Reign of dengue in Hyderabad

Both govt and private hospitals in city packed beyond capacity with hundreds of patients

Published: 12th September 2019 06:38 AM  |   Last Updated: 12th September 2019 06:38 AM   |  A+A-

Patients in Osmania General Hospital;

By Express News Service

HYDERABAD: Dengue is spreading across Hyderabad like god’s curse. The rush of patients, mostly children, to both government and private hospitals has more or less become a flood tide. When TNIE reporters and lensmen visited these hospitals, they found that the OP and inpatient wards in government hospitals are packed like sardines, as kids receive treatment and parents look on with growing concern. There are no official statistics on dengue deaths or the number of patients under treatment, as the State is yet to make a statement on fatalities.

Patients in Osmania General Hospital; 

In a leading pediatric hospital in Hyderabad, two dengue deaths have already been recorded in the last month. On average, over 10 confirmed cases are being admitted every day. Three more deaths have been recorded at Apollo Hospital and one at Yashoda Hospital. In the last ten days, about 100 patients with dengue symptoms were treated at Osmania General Hospital. In three well-known corporate hospitals located in uptown areas, there have been close to 200 cases of dengue in the last month.

At the Nizam’s Institute of Medical Sciences (NIMS), at least 10 dengue cases are being admitted per day, although officials said they were not keeping records. The situation is so severe that a senior doctor of the NIMS is currently hospitalised after he was diagnosed with the disease. “Right now, the government needs to take up the works of removing stagnant water bodies on war-footing,” the doctor said while opining that the situation would subside in the coming days.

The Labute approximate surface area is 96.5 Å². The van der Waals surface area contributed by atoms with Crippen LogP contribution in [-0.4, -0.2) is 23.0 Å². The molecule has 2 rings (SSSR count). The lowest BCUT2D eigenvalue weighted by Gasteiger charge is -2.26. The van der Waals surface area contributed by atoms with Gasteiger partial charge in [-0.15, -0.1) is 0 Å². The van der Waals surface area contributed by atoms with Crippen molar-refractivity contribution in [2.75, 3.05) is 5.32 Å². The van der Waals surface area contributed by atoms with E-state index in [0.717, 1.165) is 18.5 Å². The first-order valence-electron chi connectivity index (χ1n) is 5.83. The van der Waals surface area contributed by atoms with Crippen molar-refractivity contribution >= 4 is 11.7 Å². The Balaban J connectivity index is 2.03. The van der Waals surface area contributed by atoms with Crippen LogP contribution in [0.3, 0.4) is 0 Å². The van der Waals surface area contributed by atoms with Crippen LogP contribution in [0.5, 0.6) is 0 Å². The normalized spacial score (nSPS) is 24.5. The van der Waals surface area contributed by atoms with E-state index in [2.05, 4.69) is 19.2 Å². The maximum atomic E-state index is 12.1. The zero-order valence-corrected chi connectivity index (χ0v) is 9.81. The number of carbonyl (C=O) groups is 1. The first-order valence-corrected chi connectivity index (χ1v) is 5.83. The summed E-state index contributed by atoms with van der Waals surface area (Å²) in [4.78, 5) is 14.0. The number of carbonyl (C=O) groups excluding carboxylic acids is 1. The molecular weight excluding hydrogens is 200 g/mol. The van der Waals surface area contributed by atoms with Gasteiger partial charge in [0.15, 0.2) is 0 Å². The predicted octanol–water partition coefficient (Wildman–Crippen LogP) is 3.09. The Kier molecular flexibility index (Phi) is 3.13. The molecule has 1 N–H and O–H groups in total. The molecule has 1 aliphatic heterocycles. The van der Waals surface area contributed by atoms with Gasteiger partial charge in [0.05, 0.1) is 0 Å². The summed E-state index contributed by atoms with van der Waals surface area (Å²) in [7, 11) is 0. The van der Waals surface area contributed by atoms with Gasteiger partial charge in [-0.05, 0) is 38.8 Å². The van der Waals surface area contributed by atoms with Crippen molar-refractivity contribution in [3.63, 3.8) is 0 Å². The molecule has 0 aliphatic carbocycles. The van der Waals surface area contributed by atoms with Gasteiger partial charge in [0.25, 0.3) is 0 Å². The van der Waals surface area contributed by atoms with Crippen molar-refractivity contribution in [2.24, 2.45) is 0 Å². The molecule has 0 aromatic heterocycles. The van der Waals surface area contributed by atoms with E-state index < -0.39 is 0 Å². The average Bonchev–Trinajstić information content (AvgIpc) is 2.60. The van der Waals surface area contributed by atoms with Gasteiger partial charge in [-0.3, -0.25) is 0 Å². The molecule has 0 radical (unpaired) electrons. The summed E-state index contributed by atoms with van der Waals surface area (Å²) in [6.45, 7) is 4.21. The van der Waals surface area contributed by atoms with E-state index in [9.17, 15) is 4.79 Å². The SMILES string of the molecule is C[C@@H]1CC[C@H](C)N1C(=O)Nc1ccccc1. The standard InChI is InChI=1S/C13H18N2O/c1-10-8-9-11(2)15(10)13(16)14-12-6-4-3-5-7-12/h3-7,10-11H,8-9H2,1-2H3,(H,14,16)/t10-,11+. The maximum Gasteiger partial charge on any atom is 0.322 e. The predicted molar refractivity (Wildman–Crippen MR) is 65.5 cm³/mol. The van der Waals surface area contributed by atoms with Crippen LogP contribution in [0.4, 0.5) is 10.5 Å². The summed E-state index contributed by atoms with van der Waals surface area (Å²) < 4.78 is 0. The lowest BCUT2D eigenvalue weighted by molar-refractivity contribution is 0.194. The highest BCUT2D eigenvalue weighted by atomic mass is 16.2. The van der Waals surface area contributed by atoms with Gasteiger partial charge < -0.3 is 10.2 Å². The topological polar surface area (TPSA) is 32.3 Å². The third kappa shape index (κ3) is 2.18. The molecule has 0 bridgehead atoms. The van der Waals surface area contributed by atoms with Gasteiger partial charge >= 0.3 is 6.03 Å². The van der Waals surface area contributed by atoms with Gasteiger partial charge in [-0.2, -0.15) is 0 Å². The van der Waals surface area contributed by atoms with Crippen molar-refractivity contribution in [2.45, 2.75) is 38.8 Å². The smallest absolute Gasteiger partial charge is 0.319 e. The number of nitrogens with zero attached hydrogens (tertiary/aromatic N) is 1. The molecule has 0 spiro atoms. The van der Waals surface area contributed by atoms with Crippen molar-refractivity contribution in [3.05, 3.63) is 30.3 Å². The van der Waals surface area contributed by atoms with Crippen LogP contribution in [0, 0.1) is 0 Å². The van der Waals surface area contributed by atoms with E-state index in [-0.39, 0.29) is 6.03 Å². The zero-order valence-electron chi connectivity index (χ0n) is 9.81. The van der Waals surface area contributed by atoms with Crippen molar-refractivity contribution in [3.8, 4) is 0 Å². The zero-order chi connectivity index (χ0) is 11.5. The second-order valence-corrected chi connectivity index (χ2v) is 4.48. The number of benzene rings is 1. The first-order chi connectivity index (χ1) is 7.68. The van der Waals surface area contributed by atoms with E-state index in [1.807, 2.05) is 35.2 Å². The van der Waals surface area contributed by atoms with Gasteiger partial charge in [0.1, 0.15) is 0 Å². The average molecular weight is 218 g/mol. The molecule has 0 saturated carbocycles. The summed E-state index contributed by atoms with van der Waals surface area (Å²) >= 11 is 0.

At Niloufer, the State’s largest government pediatric hospital, the OPD receives 1,500 patients daily, of which 300-400 are admitted. “Of them, close to 200 are viral fever cases, of which 40-50 are suspected to be dengue,” said Dr V Murali Krishna, hospital superintendent.

Interestingly, the hospitals that treat dengue themselves seem to be breeding grounds for mosquitoes. In NIMS, as water lies stagnant at the outpatient ward, no one has bothered to clear it. Doctors suggest that the government take up fogging across the city, and if possible, declare holidays for schools. “Everyone should take care to prevent stagnation in their areas,” a doctor said.

GHMC to use drones for  fogging
The GHMC is all set to make use of the Telangana drone policy to curb the dengue crisis — through drone fogging. The officials claim that they have already done all necessary tests on a few lakes and have obtained a good report. Hence, the civic body in the coming days will take up drone fogging to cover all the 195 lakes

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